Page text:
Vitamin D Supplements for Hypocalcemia in Thyroid Cancer

Nancy A Melville

November 06, 2014

SAN DIEGO — Preoperative vitamin D deficiency significantly increases the risk for postoperative hypocalcemia in thyroid-cancer patients undergoing total thyroidectomy and central compartment neck dissection (CCND), according to new research presented here at the 2014 Annual Meeting of the American Thyroid Association.

While vitamin D deficiency has been previously linked to postoperative hypocalcemia following total thyroidectomy in Graves' disease and nontoxic multinodular goiter patients, the role of the deficiency in thyroid-cancer patients has been less explored.

"We found that vitamin D deficiency is significantly associated with postoperative symptomatic hypocalcemia in thyroid-cancer patients undergoing total thyroidectomy with CCND," said first author Dr Kee-Hyun Nam (Severance Hospital, Seoul, Korea).

"We suggest that preoperative supplementation of oral vitamin D be considered as a way to minimize postoperative symptomatic hypocalcemia in thyroid-cancer patients with preoperative vitamin D deficiency," Dr Nam added.

Asked to comment, Dr John D Casler (Mayo Clinic Jacksonville, Florida) said the study helps shed light on the complicated roles of vitamin D and parathyroid-hormone [PTH] levels in postthyroidectomy hypocalcemia.

Both this study and a poster he presented appear to confirm that low postoperative PTH levels are predictive of hypocalcemia, with the suggestion that vitamin D supplementation may play a role in alleviating this.

"I thought [Dr Nam's] paper was excellent," he added. "It provided yet another piece of evidence regarding the interconnectivity of vitamin D, serum calcium, and parathyroid hormone [PTH]."

Low PTH Strongest Predictor, but Vitamin D Status Is Key, Too

Dr Nam and colleagues studied 267 thyroid-cancer patients who underwent a total thyroidectomy and CCND; 73 were defined as vitamin D deficient preoperatively (vitamin D level of less than 10 ng/mL), and the remaining 194 were not (vitamin D level of 10 ng/mL or higher).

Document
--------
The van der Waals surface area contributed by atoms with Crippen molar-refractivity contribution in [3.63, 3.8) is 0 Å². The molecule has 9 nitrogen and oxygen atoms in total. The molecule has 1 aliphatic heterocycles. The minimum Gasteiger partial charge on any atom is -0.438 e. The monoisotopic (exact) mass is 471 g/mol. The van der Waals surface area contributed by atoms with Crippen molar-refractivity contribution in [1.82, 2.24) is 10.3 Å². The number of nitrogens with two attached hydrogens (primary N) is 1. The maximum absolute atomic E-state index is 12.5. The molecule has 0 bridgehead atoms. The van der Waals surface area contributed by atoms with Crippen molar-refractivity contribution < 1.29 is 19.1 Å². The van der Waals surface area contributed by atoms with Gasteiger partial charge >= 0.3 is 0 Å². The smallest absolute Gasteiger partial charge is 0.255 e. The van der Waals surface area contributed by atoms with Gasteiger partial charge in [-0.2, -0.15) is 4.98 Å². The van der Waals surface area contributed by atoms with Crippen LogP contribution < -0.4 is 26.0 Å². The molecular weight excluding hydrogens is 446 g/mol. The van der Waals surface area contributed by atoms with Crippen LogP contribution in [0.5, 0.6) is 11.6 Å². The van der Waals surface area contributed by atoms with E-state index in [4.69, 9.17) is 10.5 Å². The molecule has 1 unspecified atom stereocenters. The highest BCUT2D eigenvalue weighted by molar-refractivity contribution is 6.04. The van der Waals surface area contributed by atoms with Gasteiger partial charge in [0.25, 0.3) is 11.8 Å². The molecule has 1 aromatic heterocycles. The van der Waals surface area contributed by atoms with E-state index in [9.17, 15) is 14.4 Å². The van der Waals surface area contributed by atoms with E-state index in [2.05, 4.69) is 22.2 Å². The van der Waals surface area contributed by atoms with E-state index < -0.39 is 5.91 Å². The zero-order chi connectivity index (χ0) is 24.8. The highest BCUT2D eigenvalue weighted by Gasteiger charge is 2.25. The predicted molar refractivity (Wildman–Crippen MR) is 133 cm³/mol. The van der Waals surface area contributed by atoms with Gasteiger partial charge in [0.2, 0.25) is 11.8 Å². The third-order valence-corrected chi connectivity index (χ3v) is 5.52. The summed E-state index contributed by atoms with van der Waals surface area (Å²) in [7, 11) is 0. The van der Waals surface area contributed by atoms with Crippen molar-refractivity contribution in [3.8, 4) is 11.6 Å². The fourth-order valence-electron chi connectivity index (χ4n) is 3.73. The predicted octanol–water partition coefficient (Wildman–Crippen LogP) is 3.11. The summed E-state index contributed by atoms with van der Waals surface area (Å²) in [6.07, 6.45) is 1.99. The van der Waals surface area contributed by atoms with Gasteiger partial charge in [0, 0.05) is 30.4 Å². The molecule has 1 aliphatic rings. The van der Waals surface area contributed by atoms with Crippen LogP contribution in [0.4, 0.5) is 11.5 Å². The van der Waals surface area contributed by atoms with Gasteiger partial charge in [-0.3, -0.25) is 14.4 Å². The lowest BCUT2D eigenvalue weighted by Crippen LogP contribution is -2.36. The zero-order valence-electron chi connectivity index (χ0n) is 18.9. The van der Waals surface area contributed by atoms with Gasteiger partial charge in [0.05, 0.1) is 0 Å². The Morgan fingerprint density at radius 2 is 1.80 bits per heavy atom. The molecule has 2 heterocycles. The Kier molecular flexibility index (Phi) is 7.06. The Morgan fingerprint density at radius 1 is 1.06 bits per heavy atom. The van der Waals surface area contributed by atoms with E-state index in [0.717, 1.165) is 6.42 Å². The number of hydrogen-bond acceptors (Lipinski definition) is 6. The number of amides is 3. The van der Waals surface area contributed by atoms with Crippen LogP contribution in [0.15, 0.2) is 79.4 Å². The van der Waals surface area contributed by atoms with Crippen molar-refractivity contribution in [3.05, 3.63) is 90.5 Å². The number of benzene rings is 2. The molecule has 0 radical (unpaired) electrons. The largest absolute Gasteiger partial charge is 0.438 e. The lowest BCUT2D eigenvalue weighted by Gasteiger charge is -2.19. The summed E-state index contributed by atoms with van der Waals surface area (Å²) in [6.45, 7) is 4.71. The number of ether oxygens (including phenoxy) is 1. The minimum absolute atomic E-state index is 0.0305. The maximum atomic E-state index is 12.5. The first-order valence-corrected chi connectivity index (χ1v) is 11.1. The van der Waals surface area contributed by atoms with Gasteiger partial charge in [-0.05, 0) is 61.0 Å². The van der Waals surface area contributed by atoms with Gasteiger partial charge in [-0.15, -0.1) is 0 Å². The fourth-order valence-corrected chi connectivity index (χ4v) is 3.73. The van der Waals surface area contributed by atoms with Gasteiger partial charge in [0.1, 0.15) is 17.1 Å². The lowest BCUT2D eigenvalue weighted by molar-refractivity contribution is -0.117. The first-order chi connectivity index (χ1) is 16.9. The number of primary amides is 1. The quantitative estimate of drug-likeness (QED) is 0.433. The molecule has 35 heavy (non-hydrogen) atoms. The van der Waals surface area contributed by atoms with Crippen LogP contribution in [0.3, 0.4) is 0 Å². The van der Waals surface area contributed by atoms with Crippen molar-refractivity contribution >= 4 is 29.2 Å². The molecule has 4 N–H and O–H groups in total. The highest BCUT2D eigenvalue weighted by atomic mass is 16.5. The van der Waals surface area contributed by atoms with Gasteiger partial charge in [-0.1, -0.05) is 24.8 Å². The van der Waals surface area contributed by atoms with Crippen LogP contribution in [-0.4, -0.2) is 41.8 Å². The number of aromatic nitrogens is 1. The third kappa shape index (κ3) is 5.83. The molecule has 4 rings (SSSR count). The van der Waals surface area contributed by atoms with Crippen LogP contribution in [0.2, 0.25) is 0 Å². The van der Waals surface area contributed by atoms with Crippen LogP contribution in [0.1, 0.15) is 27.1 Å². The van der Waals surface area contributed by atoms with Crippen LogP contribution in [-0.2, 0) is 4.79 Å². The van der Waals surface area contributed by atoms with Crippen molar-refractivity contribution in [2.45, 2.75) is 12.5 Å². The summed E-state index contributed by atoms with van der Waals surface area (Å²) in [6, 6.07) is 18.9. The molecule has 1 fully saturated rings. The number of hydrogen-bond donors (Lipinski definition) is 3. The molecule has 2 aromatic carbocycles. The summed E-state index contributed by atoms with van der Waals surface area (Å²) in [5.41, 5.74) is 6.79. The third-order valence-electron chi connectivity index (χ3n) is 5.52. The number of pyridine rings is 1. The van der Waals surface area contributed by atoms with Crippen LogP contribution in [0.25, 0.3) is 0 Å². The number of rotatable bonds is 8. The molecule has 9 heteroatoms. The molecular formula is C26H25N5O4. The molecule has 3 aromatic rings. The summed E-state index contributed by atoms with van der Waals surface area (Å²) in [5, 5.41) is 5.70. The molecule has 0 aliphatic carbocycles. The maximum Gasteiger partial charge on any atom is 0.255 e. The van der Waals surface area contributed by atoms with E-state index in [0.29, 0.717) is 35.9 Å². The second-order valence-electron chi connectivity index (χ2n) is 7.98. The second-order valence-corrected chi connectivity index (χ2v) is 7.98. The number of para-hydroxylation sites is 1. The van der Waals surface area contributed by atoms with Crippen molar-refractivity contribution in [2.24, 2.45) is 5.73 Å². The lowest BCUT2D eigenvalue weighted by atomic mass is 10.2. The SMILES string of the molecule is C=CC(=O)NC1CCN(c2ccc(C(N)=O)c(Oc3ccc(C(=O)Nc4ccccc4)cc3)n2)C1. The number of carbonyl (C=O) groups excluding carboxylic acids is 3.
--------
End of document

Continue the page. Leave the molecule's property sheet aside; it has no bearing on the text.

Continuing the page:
The rate of postoperative symptomatic hypocalcemia (defined as serum calcium levels of less than 8.2 mg/dL along with symptoms or signs of hypocalcemia) was higher in the group that was vitamin D deficient preoperatively than in the group that was not (43.8% vs 30.4%; P = .043).

Low postoperative serum parathyroid-hormone level (less than 15 pg/mL) was the strongest predictor of hypocalcemia based on the need for IV calcium infusion (P < .001). But preoperative vitamin D deficiency was also a predictive factor for symptomatic hypocalcemia (P = .007), with an odds ratio of 3.00.

And those with low postoperative parathyroid-hormone levels had significantly higher rates of symptomatic hypocalcemia if they were also vitamin D deficient (77.5% vs 53.2% in the nondeficient group; P = .008).

The known interactions between vitamin D and PTH help explain the possible mechanisms leading to hypocalcemia, Dr Nam explained.

"Parathyroid glands control calcium levels, and vitamin D3 is a principal regulator of both parathyroid secretion and the proliferation of parathyroid cells," he said.